Maybe it’s just me, but I immediately thought that the instruction referred to people installing on laptops where the battery could run out halfway through an install with the possibility of corrupted file systems or, maybe, damaged drives.

    At the least you’d have to plug in, or recharge the battery, and start again.

    See ya
    Ken

  3. This is a way old topic but OMG. So quick to point a finger at Ubuntu. And seriously how hard is it to google “distro” it takes all of 30 seconds. No big deal. By the way, learning how to use terminal. You can’t just open it and expect to know how to use it and another by the way, the su (super user) function is used for things that only an admin would deal with. In addition it wants the ROOT password!!!! not yours! I’m sorry but that was such a dumbass remark… anyway. It’s simple, but it takes a whole lot of learning and practice. And installing an OS is not a guess. Linux based distros are a crapload more stable than any Windows distro. I don’t even have an anti-spyware on my Mac home computer. And I have been using it for a good 3 years. Never had a virus. On a Windows machine that would be like saying come over and get comfy! Ever heard of a Windows server that didn’t have a big expensive firewall in front of it? Guess what OS most firewalls are based off of. LINUX. My linux server has just a firewall program running. nothing else. And dual booting is no simple task that is done in a routine way. there are different ways of doing it and if it is your first time no duh you have to learn some stuff.

  4. I tried to install Ubuntu on a separate partition after Win 7 64. The problem is that Grub overwrites BCD which I want to maintain. I tried to use EasyBCD 2 to change the MBR, but that failed to find the Linux boot file. Yes Grub gives me the option of booting Win 7, but I want Windows as the primary operating system. Does anyone know how? Thanks…

    1. This link and this one should be what you are looking for.

      The key to what you want to accomplish is to install GRUB in the boot partition of Ubuntu, rather than in the MBR, where it overwrites its Windows equivalent. Keep me posted. Better yet, jump on the forum and let’s discuss this.

      1. finid, tried to register but I keep getting a server error. At any rate, I tried installing inside of Windows and that doesn’t produce a boot item on the BCD menu. I tried to use the Grub 2 setting and it returned “grub>” dos screen with a bunch of command possibilities.

        1. What is the size of HD and what partitions (how many) did you create on the Windows side and on the Ubuntu side?

          I’ll try and fix the forum registration asap. Thanks for the tip.

          Update: Forum registration has been fixed. You may now register. A forum for this topic has also been started

        2. I finally got a boot item on BCD – don’t have any answers. I have 500gb HD with 4 partitions. 0 is Win7, 1 & 2 (basically) for anything at 100gb each and 3 is my data back up. My attempt is for partition 2 for Ubuntu. My machine is faily fast running Duo 2.53 so I don’t think it is a problem running “inside Windows”.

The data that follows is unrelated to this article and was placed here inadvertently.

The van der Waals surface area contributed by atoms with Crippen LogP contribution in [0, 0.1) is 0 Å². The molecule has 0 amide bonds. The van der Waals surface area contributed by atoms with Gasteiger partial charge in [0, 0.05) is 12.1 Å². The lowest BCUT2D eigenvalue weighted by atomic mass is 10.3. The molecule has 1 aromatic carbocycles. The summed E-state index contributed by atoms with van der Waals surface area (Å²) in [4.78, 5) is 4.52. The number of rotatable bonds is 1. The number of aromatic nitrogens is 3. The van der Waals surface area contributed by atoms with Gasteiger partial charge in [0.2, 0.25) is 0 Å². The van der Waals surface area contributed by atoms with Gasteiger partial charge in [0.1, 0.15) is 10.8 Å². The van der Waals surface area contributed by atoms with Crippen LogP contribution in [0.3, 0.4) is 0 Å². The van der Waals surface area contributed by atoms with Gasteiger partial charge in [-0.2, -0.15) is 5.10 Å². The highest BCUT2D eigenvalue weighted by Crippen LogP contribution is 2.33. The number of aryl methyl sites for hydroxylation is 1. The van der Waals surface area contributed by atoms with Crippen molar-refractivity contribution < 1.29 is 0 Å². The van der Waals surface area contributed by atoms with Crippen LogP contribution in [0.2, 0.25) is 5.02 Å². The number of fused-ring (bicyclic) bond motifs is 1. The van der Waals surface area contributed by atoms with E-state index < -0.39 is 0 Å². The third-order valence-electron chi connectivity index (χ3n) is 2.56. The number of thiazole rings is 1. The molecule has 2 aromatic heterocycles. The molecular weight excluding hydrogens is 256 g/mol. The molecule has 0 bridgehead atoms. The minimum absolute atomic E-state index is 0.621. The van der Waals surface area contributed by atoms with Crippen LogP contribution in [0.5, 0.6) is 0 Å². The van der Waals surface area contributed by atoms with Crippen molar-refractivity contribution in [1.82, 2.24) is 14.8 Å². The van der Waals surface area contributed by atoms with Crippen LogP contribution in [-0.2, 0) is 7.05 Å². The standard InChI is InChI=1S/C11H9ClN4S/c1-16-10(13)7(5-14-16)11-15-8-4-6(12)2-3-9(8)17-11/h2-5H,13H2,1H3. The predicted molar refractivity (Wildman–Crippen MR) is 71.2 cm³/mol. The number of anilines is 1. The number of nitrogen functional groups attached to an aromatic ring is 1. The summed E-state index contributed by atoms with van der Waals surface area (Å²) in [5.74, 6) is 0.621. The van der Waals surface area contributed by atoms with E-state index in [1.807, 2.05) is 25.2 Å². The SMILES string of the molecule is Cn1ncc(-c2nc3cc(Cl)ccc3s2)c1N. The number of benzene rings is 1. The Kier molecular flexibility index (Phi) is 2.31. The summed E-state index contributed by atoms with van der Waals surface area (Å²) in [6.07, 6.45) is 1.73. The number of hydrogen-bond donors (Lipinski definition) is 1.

5. I put ubuntu 10.10 on a separate partition just to try Linux and I am extremely unhappy with it. You have to study volumes of data to find out how to even install a printer driver. I tried loading addons and you can’t even find the after they are installed. You have to trace down how to get to a terminal window and then read many, many volumes more on how to use it. Example: type in su – and it asks you for a password. Type in your pass word and nothing happens. Now start googleing to find out that it doesn’t want a password. They took Thunderbird and stripped it to make some kind of a junior email program. In the long of it. ubuntu may start getting in the race with windows in another 10.10 years.

    1. I always find it mildly amusing when people who have *clearly* never even attempted to use a Linus distro start trying to guess what their criticisms of it should be.

      For the record, I installed Ubuntu back in 2007 – dual booting with Windows XP – and even though I had no idea what I was doing, I managed to get everything up and running within the space of a single evening.

      Although I have since shifted to a different distro, Ubuntu does deserve a lot of credit for providing a very easy way in for people who have absolutely no Linux experience.

      1. First I had to look up “distro” to find out what it was – another Linux term for distribution.

        There is nothing amusing about trying to get a system to run when the entire operation is nothing but a guess. I also got ubuntu running in a few hours, but that put a kink into me with what I had to go through to get it done.

        1. There is always a learning curve to anything that you are using for the first time. I struggle with Windows because I know very little about it. I’ve had to google just to get something done on Windows – because I am not familiar with it.

          If you just learned today that “distro” is short for distribution, then you are very new to our world. Welcome, by the way. This site is here to help people like you along the way. If you have any questions, don’t hesitate to ask.

  6. October 29, 2010 at 1:23 pm
    finid

    I speak, read & write normal English. When will *ix not tell me that my directories “data” & “Data” are different?

    Case-sensitivity has nothing to do with proficiency in English.
    =============================
    English has nothing_to_do_with_*.ix._In_English_,_’english’_is_different_from’Enlish’.

    But *.ix does not know that. Look at the many *.x utilities the replace “_” with ” “, and replace ” ” with “_”.

    If you copy you folder directory with all the sub-directories, you can see that “data”, “DATA” and “Data” are three different directories. M$ windows know English better than *.ix.

    One day, Ms Macboy (or M$ Wintoy), you might try Ubuntu. Then you will see how wrong you are.

    Retired IT Consultant
    Australian Capital Territory